Naddy Joe’s specials

Prior to the formation of the first regular police force in 1829, for centuries the local ruling class appointed magistrates who could in turn appoint ‘Constables’. In anticipation of unrest in the summer of 1819 in Manchester, a Select Committee of Magistrates was formed and had at their command 400 newly sworn-in special constables and a group entitled the Manchester and Salford Yeomanry Cavalry. The Specials were drawn from a layer of society with some personal wealth and education and who desired to secure their precarious status ‘above’ the mass of factory and mill workers. Named after the corrupt, powerful and feared Deputy Constable, Joseph Nady, Nady Joe’s Specials were armed with long wooden truncheons.

First in the frey

The magistrates had issued an arrest warrant for leading speakers on 16th August 1819. A column of Nady Joe’s Specials was formed between the location of the observing magistrates and the makeshift stage. Yeomanry Cavalry were already slashing at the crowd as they supported Nady in serving the warrant. The Specials set about battering the crowd as their fellow yeomanry, and other troops, slashed their way through the shocked and defenceless men, women and children. The members of the assembly had come with peaceful intent and had little to protect themselves and their children.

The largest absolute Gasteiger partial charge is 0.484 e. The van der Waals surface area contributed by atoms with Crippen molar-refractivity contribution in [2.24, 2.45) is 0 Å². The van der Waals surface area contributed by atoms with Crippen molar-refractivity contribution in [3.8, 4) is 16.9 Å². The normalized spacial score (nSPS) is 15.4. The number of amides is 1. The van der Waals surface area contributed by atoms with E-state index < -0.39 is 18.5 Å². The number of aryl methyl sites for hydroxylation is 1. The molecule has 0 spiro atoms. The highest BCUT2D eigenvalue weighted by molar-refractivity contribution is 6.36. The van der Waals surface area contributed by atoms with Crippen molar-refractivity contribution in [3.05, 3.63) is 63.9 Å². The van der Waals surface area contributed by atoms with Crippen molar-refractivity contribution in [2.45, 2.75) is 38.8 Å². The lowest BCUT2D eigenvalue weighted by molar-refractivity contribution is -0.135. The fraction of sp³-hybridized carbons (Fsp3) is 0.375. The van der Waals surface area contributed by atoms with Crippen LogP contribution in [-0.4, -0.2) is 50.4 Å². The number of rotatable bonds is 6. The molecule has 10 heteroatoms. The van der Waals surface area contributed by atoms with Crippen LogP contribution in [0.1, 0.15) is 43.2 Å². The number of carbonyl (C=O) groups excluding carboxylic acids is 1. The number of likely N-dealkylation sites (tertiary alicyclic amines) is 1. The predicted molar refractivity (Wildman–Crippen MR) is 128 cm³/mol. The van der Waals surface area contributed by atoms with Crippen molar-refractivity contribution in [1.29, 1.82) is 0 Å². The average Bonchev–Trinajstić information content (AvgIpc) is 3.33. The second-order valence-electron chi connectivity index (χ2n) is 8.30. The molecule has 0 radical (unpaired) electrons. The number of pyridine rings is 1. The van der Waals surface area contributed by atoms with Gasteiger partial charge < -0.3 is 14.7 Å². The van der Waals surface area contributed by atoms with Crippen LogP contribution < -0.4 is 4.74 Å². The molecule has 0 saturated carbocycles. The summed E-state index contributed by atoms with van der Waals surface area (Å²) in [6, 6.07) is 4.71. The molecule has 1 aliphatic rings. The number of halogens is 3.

“Cut them down” (the massacre)

Monday 16th August 1819 was a working day. Tens of thousands of workers did not go to work. Groups of working class men, women andchildren walked from  the villages and towns surrounding Manchester to its centre in their Sunday best. They came to listen to the call for electoral reform. The local ruling class, in the form of a Special Committee of Magistrates, had at their disposal over 1,000 soldiers, artillery and hundreds of regular cavalry, in addition to the hundreds of newly sworn-in Nady Joe’s Specials and hundreds of Yeomanry Cavalry. The magistrates waited until there were tens of thousands of people in St Peter’s Fields before they read the Riot Act, probably inaudible to anyone except themselves. The local forces battered and slashed their way to the main stage and then turned on the crowd. The regular cavalry and soldiers followed, sweeping and trampling the people ahead of them. At least 18 people were killed and around 650 were severely injured. The banners and flags of the crowd were a target for the local force. Women were disproportionally injured and killed.